The Thai government’s planned diversion of billions of cubic metres of water from the Mekong River, described last week by a Thai Ministry of Water Resources representative as being as far as two years away, has already begun.
The pumping, which is pulling water from the Mekong and its tributaries into northern Thailand’s Huay Laung basin, began several days ago, according to Thai Royal Irrigation Department spokesman Thanar Suwattana.
While the move appears to be in possible defiance of international agreements, Suwattana insisted yesterday that, “This small amount will not make any impact on the water level.”
Depending on their scope and season, diversion projects need consultation or approval from other Mekong River Commission members, under MRC guidelines. But while Thai officials vowed to follow the guidelines, the MRC yesterday denied having received word.
“The MRC Secretariat has not received any notification that the Thai government wishes to divert water from the Mekong,” said Sopheak Meas, a communication officer with the MRC.
Thailand is experiencing its worst water shortage in more than a decade, according to its Royal Irrigation Department. The government’s response includes a $1.8 billion plan to divert rivers that form natural boundaries with Thailand.
As part of the plan, the government has been building sluice gates along one of the Mekong’s tributaries, as well as 30 “monkey cheek” reservoirs near the Mekong basin since last year. Thailand’s National Water Board approved the diversion plan in principle on January 12, but said it would still need an environmental impact assessment, which will apparently now be done after the fact.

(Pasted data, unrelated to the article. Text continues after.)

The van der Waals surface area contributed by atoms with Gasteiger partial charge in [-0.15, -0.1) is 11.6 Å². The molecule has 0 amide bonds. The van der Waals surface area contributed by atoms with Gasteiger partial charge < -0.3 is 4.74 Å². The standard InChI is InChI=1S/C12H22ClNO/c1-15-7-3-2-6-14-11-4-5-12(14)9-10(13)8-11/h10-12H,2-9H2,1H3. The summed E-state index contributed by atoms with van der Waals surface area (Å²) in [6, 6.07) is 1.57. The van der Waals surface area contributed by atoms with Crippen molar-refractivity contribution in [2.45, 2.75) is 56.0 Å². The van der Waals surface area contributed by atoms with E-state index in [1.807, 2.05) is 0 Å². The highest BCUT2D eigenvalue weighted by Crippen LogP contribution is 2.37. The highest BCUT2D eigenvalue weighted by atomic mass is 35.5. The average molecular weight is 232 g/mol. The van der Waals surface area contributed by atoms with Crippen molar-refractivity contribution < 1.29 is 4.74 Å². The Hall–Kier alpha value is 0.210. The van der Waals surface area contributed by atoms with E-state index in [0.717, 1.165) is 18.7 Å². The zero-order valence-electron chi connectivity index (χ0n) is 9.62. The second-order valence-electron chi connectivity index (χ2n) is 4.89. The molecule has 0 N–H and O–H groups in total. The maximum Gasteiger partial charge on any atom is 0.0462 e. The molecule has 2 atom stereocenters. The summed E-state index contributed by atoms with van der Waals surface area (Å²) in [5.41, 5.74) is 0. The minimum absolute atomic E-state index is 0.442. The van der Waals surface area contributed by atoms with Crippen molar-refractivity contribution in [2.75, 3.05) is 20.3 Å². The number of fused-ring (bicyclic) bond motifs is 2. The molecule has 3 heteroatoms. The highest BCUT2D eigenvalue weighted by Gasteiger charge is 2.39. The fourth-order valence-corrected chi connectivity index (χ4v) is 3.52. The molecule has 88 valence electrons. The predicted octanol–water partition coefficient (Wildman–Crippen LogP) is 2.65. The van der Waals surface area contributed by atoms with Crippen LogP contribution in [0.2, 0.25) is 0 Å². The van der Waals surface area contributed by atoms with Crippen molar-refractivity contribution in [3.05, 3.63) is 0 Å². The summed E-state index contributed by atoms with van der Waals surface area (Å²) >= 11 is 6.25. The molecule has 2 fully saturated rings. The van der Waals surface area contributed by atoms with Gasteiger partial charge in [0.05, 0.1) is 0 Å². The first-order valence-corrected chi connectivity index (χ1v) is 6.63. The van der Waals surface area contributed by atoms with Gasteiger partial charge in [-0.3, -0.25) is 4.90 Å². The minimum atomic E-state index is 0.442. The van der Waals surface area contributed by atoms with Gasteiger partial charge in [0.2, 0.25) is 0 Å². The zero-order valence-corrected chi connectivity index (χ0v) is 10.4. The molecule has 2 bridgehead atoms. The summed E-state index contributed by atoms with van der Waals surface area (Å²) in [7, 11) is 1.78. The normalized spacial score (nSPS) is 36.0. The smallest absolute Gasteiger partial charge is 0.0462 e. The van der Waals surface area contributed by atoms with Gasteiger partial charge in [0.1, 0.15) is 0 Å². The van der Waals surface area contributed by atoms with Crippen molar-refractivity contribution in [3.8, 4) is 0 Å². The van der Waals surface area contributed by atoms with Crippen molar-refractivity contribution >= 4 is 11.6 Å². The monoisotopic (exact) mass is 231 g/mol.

The plan may also require consultation with Thailand’s fellow MRC members Cambodia, Laos and Vietnam.
During the wet season, diverting water within a basin requires a notification to the MRC joint council, and diverting water between two basins requires prior consultation with the council. During the dry season, intra-basin diversion requires consultation, and inter-basin diversion requires an agreement.
Suphot Tovichakchaikul, director of Thailand’s Department of Water Resources, said on January 13 that diversion efforts could be as long as two years away, pending the EIA and MRC negotiations.
Pianporn Deetes, of the NGO International Rivers, said that details of the diversion have been poorly shared with neighbouring countries who stand to lose any water Thailand keeps.
“As an MRC member, Thailand needs to consider its responsibility to . . . downstream countries in particular.”
Cambodian officials with the Foreign Affairs and Water Resources Ministries denied any knowledge of the project.